Title

Healthy lifestyle initiatives for increasing fruit and vegetable intake among Aboriginal and Torres Strait Islander peoples

Document Type

Journal Article

Publication Title

Applied Physiology, Nutrition and Metabolism

Volume

47

Issue

2

First Page

115

Last Page

123

PubMed ID

34797739

Publisher

Canadian Science Publishing

School

School of Medical and Health Sciences

RAS ID

40348

Funders

National Health and Medical Research Council of Australia Emerging Leadership Investigator Grant (ID: 1172987) / National Heart Foundation of Australia Post-Doctoral Research Fellowship (ID: 102498)

Grant Number

NHMRC Number : 1172987

Comments

Blekkenhorst, L. C., Ride, K. M., Wallace, R. M., Eades, S. J., McAullay, D., & Godrich, S. L. (2022). Healthy lifestyle initiatives for increasing fruit and vegetable intake among Aboriginal and Torres Strait Islander peoples. Applied Physiology, Nutrition, and Metabolism, 47(2), 115-123.

https://doi.org/10.1139/apnm-2021-0076

Abstract

Adequate fruit and vegetable intake is key to reducing chronic disease risk among Australian Aboriginal and Torres Strait Islander peoples. This rapid review collated evidence on healthy lifestyle initiatives that focused on increasing fruit and vegetable intake among Australian Aboriginal and Torres Strait Islander peoples residing in major cities. Due to limited studies conducted within major cities, we extended our inclusion criteria to regional and remote areas. Sixteen studies were included. Five (31%) studies were rated as good quality (least risk of bias), 10 (63%) studies were rated as fair, and 1 (6%) study was rated as poor (significant risk of bias). Five (31%) studies employed participatory research in the design and/or execution, and 7 (44%) studies included minimal community involvement. Only 5 (31%) studies were undertaken in major cities; 4 of these combined major cities with regional and/or remote areas. All 5 studies reported positive findings, such as an increase in fresh fruit availability, usage of fresh vegetables, or self-reported fruit and vegetable intake. This review provides evidence confirming the need for high-quality healthy lifestyle initiatives to increase fruit and vegetable intake targeted at Aboriginal and Torres Strait Islander peoples living in major cities. This evidence will assist community organisations in designing effective health promotion interventions, providing insight into improving the structure and function of such programs. PROSPERO registration number: CRD42020194522. Novelty Five studies were undertaken in major cities and all reported positive findings; only 1 study was rated as good quality. Presented data supports the need for high-quality studies to be conducted among those residing in major cities.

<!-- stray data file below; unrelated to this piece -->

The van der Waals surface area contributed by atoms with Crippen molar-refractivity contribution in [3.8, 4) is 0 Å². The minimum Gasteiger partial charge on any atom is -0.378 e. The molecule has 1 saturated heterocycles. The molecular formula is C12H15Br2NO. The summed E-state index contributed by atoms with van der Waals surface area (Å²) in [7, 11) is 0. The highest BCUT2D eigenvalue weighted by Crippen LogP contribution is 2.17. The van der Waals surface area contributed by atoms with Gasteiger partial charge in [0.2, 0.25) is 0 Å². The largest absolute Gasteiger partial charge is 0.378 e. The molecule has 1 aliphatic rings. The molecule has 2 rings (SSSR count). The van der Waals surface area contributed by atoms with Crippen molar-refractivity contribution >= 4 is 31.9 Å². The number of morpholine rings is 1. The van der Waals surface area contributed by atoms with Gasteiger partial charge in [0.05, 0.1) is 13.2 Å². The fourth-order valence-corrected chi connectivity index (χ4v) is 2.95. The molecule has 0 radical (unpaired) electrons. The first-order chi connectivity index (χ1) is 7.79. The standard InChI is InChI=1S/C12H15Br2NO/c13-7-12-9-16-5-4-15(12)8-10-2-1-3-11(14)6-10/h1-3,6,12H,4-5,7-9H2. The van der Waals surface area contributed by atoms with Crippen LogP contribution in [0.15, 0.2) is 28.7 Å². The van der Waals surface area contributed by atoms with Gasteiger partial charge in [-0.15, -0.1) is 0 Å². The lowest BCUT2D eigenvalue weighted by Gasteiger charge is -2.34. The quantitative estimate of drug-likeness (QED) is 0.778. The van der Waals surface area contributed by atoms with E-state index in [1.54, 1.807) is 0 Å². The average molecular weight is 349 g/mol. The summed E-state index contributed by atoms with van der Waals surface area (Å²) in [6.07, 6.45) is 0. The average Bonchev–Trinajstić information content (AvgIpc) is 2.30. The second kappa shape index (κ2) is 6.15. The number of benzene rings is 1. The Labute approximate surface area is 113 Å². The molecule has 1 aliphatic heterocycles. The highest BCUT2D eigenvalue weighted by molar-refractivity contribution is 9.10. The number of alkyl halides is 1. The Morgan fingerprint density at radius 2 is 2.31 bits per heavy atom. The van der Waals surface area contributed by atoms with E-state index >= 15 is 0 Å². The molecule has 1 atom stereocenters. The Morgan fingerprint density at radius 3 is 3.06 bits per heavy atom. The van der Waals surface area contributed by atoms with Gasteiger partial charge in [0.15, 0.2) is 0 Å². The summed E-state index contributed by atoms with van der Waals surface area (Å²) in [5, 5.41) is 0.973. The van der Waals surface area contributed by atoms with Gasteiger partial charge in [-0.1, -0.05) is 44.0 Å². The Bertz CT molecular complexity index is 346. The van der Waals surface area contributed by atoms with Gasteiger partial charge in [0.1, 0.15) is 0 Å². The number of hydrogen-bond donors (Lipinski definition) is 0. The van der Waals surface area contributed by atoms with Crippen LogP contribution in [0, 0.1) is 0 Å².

DOI

10.1139/apnm-2021-0076

Access Rights

free_to_read

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